Around this time of year the prospect of snow can be both exciting and daunting. Now that the snow days of our school years are long behind us, the prospect of travelling to work in the snow can be unappealing to say the least. But how hard should you try to get to work? Like the weather outside, this subject can be a grey area for many, so here are some key points to remember as an employer or an employee in the cold winter months.
1. Employees are not automatically entitled to pay due to travel disruptions. If you are unable to get to work employers might ask staff to take paid holiday (annual leave.) So trying your hardest to get to work is recommended.
2. If you are able to work from home then this might be another option presented to you by your employer. Flexibility in these situations is important and if you are able to come to a compromise such as this with your employer then do so.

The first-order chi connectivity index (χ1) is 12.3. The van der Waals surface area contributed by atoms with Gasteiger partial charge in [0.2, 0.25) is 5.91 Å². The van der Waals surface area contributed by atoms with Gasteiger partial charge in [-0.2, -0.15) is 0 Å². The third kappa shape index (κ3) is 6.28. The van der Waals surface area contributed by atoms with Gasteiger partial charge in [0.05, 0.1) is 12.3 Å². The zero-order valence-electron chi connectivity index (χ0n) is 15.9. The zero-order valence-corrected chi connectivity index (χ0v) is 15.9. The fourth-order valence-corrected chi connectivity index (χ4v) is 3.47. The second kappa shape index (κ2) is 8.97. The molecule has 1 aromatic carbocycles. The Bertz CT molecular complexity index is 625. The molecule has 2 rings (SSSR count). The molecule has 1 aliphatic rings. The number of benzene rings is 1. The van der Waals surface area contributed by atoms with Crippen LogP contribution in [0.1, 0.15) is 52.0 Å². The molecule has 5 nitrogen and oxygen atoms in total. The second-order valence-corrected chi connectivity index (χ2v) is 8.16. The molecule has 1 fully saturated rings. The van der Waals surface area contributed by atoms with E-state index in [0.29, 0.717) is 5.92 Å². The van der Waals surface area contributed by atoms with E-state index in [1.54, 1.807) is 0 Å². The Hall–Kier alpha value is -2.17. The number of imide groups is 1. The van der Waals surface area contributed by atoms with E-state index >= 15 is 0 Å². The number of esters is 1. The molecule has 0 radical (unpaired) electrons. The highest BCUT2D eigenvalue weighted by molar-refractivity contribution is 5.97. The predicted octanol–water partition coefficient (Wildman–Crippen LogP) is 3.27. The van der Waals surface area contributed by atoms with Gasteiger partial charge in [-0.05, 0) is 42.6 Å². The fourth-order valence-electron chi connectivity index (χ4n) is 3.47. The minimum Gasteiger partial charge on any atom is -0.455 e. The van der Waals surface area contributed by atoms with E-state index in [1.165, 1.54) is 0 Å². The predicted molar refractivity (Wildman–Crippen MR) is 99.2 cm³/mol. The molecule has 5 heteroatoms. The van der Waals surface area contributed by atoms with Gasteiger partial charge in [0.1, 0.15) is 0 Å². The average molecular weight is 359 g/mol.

3. School closures can make for difficult scenarios because not everyone will be affected by school closure and it seems unfair to penalise either those who are affected or those who are not. Staff who take a leave of absence to look after children might be asked to take this as holiday.
4. If the building is closed employers can’t usually deduct pay. They may, however request that you go to another office or work from home.
5. Make sure you are clear on the rules in the event that you cannot get to work. Find out the employer’s policy now, before it’s too late.
Please note that rights about travel disruption can be outlined in the employment contract – employees should check this first. For further details visit: https://www.gov.uk/travel-disruption-your-rights-at-work